The second property of the electromagnetic wave is its frequency. This is the number of times a particular point on the wave moves up and down in a given time (normally a second). The unit of frequency is the Hertz and it is equal to one cycle per second. This unit is named after the German scientist who discovered radio waves. The frequencies used in radio are usually very high. Accordingly the prefixes kilo, Mega, and Giga are often seen. 1 kHz is 1000 Hz, 1 MHz is a million Hertz, and 1 GHz is a thousand million Hertz i.e. 1000 MHz. Originally the unit of frequency was not given a name and cycles per second (c/s) were used. Some older books may show these units together with their prefixes: kc/s; Mc/s etc. for higher frequencies.

The third major property of the wave is its velocity. Radio waves travel at the same speed as light. For most practical purposes the speed is taken to be 300 000 000 metres per second although a more exact value is 299 792 500 metres per second.

Frequency to Wavelength Conversion

Although wavelength was used as a measure for signals, frequencies are used exclusively today. It is very easy to relate the frequency and wavelength as they are linked by the speed of light as shown:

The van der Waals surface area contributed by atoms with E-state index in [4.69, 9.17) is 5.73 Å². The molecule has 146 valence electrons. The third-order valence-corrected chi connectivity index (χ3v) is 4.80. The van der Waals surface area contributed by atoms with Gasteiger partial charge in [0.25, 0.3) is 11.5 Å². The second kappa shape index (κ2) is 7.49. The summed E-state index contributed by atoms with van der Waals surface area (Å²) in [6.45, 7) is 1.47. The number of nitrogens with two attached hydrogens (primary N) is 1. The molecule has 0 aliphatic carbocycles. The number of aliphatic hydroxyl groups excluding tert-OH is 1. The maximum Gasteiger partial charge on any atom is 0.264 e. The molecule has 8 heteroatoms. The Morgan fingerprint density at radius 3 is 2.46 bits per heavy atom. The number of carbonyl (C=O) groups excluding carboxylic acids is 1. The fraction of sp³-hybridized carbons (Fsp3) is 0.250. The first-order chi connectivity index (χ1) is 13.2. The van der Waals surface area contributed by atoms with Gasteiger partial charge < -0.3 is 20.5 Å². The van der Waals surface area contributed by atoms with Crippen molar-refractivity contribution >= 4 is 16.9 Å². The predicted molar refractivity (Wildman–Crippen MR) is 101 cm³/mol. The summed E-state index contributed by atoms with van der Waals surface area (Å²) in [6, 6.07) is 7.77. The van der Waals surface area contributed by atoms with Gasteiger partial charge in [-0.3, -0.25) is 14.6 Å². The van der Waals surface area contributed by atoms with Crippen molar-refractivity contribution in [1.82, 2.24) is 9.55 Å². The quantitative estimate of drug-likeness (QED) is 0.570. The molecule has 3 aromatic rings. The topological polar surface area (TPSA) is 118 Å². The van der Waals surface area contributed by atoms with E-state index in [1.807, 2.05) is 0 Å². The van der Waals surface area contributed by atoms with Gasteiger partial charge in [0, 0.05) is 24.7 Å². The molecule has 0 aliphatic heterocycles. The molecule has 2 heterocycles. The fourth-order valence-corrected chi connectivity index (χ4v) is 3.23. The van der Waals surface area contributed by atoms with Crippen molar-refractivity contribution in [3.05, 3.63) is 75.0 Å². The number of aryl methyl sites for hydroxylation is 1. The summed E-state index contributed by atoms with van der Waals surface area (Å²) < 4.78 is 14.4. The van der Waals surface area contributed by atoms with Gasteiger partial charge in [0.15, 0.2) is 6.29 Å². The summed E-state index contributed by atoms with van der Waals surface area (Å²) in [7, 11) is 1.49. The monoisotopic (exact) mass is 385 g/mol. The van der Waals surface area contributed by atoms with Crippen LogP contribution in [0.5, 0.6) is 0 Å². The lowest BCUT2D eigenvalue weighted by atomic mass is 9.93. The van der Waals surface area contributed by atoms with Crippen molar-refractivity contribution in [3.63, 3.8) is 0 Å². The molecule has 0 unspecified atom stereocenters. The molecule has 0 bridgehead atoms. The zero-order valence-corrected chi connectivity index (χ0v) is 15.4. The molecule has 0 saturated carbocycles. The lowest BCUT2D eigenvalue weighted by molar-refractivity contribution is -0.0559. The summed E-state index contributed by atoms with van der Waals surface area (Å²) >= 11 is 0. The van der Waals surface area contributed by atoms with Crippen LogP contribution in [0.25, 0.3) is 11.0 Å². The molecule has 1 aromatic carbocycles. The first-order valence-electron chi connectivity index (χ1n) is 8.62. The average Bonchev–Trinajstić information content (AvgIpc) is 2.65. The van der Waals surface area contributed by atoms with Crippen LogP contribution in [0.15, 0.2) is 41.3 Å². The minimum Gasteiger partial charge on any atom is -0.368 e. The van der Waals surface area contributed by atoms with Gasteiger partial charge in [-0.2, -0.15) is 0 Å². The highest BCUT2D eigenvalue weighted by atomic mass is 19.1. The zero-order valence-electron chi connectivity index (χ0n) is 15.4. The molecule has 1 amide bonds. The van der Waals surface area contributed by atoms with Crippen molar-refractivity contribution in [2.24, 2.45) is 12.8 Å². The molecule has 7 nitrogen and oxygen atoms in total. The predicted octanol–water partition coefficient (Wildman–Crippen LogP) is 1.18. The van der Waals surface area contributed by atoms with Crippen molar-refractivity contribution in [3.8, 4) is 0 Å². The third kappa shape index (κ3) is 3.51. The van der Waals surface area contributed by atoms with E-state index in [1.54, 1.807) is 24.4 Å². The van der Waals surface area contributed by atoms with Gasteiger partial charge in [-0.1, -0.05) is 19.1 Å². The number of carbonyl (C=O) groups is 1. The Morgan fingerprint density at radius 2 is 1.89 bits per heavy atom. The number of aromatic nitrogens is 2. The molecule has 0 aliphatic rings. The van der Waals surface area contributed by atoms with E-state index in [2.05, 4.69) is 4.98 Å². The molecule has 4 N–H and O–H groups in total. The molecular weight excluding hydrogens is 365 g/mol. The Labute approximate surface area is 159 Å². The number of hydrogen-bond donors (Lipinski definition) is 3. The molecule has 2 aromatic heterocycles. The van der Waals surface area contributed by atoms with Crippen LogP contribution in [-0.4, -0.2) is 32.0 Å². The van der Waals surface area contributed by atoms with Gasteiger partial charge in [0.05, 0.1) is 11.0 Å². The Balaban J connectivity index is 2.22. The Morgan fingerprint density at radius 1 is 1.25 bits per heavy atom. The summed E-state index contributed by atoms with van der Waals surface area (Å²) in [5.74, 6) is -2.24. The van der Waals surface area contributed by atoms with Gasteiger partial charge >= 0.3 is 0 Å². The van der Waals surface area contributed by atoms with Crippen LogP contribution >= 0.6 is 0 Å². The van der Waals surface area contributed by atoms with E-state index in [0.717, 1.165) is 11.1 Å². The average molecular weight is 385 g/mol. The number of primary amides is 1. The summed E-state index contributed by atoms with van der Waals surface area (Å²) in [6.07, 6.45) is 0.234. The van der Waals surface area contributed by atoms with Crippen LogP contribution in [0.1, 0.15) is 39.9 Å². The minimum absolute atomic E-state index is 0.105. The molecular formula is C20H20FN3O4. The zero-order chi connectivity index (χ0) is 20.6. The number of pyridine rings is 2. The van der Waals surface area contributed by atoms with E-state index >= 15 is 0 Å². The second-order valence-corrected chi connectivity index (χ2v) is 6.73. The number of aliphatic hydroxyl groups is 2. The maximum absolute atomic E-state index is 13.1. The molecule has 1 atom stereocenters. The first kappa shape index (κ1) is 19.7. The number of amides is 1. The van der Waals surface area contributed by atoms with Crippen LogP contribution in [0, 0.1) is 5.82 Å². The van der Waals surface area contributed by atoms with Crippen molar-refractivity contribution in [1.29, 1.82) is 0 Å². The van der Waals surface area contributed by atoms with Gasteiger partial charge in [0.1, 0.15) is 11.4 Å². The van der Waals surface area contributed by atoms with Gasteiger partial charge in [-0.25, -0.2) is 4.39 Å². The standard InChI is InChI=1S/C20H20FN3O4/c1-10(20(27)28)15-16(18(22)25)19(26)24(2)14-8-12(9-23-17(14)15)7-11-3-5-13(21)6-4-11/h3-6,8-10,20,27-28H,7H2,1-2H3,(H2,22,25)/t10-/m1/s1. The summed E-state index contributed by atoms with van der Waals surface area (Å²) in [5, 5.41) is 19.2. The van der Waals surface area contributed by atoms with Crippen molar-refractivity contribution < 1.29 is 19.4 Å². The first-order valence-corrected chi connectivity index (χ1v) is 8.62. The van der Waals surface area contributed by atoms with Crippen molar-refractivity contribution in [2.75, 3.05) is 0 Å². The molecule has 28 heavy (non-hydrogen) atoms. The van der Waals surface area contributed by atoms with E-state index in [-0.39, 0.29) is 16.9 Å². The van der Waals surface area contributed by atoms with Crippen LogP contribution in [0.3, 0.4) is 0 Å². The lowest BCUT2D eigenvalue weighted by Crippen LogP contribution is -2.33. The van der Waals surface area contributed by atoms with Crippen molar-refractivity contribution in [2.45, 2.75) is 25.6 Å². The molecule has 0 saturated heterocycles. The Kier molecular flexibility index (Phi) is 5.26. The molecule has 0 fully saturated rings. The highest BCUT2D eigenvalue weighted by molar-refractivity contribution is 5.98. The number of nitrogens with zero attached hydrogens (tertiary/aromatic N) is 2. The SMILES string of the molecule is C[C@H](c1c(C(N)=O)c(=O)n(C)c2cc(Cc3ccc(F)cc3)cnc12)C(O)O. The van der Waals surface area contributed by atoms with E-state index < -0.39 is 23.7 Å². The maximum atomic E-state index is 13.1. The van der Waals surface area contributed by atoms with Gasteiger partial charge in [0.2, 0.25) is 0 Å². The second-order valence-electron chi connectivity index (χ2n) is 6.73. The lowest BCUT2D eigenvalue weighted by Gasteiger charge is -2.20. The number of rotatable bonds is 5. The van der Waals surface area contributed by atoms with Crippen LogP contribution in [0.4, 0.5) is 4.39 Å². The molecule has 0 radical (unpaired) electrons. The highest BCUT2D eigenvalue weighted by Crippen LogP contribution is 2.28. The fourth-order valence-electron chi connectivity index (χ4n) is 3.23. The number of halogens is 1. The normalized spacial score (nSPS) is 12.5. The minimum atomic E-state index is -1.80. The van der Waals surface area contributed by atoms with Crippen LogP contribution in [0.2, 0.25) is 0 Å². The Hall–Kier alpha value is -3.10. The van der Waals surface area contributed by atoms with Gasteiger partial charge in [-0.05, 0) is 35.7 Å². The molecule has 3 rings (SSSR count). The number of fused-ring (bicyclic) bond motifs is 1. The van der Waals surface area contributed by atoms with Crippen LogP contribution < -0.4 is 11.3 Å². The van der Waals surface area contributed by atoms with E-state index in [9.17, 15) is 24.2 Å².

lambda = c / f

where lambda = the wavelength in meters
f = frequency in Hertz
c = speed of radio waves (light) taken as 300 000 000 metres per second for all practical purposes.

Field measurements

It is also interesting to note that close to the RF antenna there is also an inductive field the same as that in a transformer. This is not part of the electromagnetic wave, but it can distort measurements close to the antenna. It can also mean that transmitting antennas are more likely to cause interference when they are close to other antennas or wiring that might have the signal induced into it. For receiving antennas they are more susceptible to interference if they are close to house wiring and the like. Fortunately this inductive field falls away fairly rapidly and it is barely detectable at distances beyond about two or three wavelengths from the RF antenna.

Posted By: Richard T.Mindler, Jr.
May 9th. 2017

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Labor Day 2016

Labor Day in the United States